In your opinion, are there financial planning and investment issues relevant to both Irish and UK tax resident clients?
Given our close proximity there are numerous issues relevant to both Irish & UK tax resident clients. While not exhaustive, the following are examples of the issues that can arise:
Dual tax residence status
Many clients have dual tax residence status, meaning they are both Irish and UK tax residents. For example, Irish nationals can spend the working week living and working in the UK while also returning to Ireland every weekend and while doing so, accumulating wealth along the way. Navigating the two tax systems can be difficult, but with the right assistance and advice, it is possible to develop a financial plan which takes account of the tax regime of both jurisdictions. In several ways Ireland’s tax regime is similar to the UK – for example we have a tax regime for non-domiciled individuals for Income Tax and Capital Gains Tax (CGT). We also have similar rebasing rules for CGT purposes on certain events e.g. death. While expected to be improved, Ireland has a favourable CGT regime for entrepreneurs and an Enterprise & investment Scheme.
UK & Irish pension assets
Many clients have both Irish and UK private pensions, which can be defined benefit and/or defined contribution. They are also likely to have built up entitlements to both Irish and UK State Pension. The issues relevant to defined benefit pensions in the UK are just as much of an issue in Ireland with clients being offered enhanced transfer values (ETVs) in respect of their defined benefit entitlements. The decision whether to accept this offer is one that requires careful consideration and is an area in which we provide detailed planning and advice to clients.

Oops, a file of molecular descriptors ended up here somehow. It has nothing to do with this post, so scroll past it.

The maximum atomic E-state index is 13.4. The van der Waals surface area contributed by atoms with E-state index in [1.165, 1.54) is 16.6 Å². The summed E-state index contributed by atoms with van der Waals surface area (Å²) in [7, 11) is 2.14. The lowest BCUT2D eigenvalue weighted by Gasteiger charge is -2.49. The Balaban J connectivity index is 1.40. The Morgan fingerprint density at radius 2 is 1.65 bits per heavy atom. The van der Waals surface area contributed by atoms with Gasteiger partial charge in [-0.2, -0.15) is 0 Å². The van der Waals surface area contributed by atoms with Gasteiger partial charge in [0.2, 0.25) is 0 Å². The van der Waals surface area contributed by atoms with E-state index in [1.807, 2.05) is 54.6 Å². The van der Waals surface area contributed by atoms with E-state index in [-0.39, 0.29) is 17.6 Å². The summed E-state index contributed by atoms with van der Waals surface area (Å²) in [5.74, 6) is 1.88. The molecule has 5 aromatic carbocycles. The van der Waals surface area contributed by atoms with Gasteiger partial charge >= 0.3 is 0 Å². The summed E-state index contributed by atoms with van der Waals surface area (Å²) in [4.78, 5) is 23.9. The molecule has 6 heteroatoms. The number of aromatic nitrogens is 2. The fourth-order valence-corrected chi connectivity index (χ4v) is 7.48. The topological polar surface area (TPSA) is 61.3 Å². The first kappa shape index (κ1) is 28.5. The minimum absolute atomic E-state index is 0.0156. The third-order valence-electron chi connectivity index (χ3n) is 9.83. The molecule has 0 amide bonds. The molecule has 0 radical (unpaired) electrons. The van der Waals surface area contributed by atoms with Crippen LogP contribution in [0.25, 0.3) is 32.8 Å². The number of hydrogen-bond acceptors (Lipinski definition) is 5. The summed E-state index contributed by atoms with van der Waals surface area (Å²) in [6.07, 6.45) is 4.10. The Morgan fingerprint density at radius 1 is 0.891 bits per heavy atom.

There are also decisions for clients to make around whether to transfer a UK pension fund to Ireland or vice versa.
Cross-border estate taxes also play a large part in the advice provided to clients. This is because many hold assets in both jurisdictions and may be unaware that estate taxes can arise in both countries. As this is often overlooked, it is important to review a client’s asset base to determine the extent of the estate tax liability in both Ireland and the UK. Where taxes may be due in both countries, the Estate Tax Treaty should be consulted to determine whether any exemption or credit is available to mitigate the double tax charge.
When you first joined Goodbody, what were your goals in driving change within the company?
When I first joined, there was a definite need amongst the client base to have their financial plans and goals structured and delivered in a coordinated manner. This led to driving change in how we provide this service to clients. Clients respond very well to having a fully developed plan in relation to their evolving financial plans and to having a trusted advisor who is with them every step of the way in achieving their financial goals.
How would you evaluate your role and its impact over the last two years?
My role has deepened the tax expertise within Goodbody and as a result the service offering that we provide.
Seeing the benefit of the service to clients and colleagues is also very rewarding.
What do you hope to accomplish in the future?
I would like to continue to enhance the client experience at Goodbody. Many clients accumulate wealth in a variety of different ways and very often do not have access to or obtain fully rounded advice. It would be my desire for clients to have a single provider experience in relation to meeting their personal financial and investment needs.
“I think in times of significant global economic change it is vital for clients to closely monitor their financial plans and goals and to work closely with their financial advisor. It is also important to have an advisor that can provide an investment and tax offering to ensure that both are appropriately aligned.”